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Hi experts,

My 1978 spider had a carburettor conversion [from injection) by previous owner... Ive just discovered that there are still two fuel lines running to the engine bay from the tank; 1 is in use via the fuel pump to the carbs, the other is just open ended and terminates under the car !!!! This could be where the strong smell of fuel is coming from. it is still connected to the fuel tank. I know this because I stupidly sucked on it to see if there was any fluid /air in the line. The result of this test was predictable. Anyone know what is the correct fix for this second (redundant?) fuel line... Im concerned that If I just plug it up the fuel tank may not vent properly.... Whilst tracking the fuel lines from the tank I discovered more inlets / outlets than I thought I would find... can anyone tell me what each of these access points to the fuel tank is for? The fuel is currently sucked { by the aftermarket electric fuel pump) from the access point marked A in the photo. access point B has been terminated by a previous owner. Access point C is the line that terminates, unsealed at the engine bay underneath the steering box, and access point D goes to a black tank adjacent to the tyre jack,( any. idea what this is?? see photo 146, it has an outlet of a 1/4 inch OD line that disappears to an unknown location, but is clearly fuel related. )

(Yes, know the steering box is leaking, that is why I was under the car when I discovered the strange fuel line floating in space not doing anything. )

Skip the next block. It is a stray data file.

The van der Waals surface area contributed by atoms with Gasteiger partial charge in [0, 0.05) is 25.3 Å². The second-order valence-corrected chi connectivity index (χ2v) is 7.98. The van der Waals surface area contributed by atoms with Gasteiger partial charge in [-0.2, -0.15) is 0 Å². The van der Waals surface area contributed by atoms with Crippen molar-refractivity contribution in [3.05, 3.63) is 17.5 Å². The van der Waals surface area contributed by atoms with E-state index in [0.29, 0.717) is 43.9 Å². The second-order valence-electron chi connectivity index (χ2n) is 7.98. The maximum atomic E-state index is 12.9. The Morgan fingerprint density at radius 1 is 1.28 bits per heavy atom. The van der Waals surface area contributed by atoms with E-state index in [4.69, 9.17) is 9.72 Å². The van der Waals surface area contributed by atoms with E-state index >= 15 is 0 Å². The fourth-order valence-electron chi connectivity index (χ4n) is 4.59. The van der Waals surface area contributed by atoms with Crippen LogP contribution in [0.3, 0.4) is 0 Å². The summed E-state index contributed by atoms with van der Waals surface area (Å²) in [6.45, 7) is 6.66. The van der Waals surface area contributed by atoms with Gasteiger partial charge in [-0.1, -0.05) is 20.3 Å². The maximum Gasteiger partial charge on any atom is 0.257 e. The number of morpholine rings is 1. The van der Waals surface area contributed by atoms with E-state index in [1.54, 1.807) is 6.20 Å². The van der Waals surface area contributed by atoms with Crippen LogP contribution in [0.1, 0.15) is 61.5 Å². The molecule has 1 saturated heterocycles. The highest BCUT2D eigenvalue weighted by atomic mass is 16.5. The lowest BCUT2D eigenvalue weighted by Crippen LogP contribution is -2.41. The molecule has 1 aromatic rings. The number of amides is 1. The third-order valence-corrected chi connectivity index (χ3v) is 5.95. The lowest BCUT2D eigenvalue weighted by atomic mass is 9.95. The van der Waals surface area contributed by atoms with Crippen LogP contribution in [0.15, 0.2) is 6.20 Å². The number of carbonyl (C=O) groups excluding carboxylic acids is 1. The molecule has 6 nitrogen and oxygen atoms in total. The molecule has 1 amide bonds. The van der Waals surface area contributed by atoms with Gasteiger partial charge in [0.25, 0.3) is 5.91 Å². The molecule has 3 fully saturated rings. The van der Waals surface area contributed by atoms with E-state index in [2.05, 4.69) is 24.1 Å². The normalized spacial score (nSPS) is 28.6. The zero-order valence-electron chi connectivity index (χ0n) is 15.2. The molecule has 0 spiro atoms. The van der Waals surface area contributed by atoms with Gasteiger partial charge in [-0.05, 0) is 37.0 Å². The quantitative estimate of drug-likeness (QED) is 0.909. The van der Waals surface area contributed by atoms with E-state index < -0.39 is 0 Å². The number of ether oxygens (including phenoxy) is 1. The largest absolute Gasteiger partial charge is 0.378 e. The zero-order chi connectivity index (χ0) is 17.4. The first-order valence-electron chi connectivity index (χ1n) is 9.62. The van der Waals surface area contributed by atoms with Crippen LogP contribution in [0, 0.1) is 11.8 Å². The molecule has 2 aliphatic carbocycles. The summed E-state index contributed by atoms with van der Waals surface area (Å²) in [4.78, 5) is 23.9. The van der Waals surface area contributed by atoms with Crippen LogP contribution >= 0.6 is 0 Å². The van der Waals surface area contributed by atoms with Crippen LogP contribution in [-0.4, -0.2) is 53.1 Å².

I found some really useful posts by other BB'ers that told me there was a recall for this vehicle back in 1982. this recall was to install the in tank fuel pump. I think my spider has this recall work done, but my question now is that two electric pumps working in series seems like really bad idea? the vehicle runs ok, but I would like to work out what is going on with all these fuel lines/ ports. I would much prefer to use just one fuel pump, not two.

Im also concerned about venting... what is the correct means of venting the tank as fuel is sucked out?

any help would be really appreciated.
1681124
) ( and yes, I
1681123

many thanks....
 

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On a Spica car one line brings fuel from the supply pump, the other takes the excess back to the tank from the injection pump. You can cap off/remove the one not needed. It goes from the FI pump through the filter head to a fitting on the driver's side of the tank, left front top of the tank, to dump back in. It is a hard line for most of its length, rubber hose at each end.

You still have the large filter in the engine compartment? You do away with that too, run a regular small filter.

Andrew
 

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You still have the large filter in the engine compartment? You do away with that too, run a regular small filter.

Andrew
succint!
 

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Are you using a fuel pressure regulator?
The previous owner of my previously-SPICA 1972 kept the original fuel pump setup and to- and return-lines.
He ran the lines into a "Y" that went into a fuel pressure regulator (with pressure guage), and then out into the carbs. The Y had the return line as well as the feeder line from the tank, so any excess gas just routed back the other branch of the Y to return to the tank.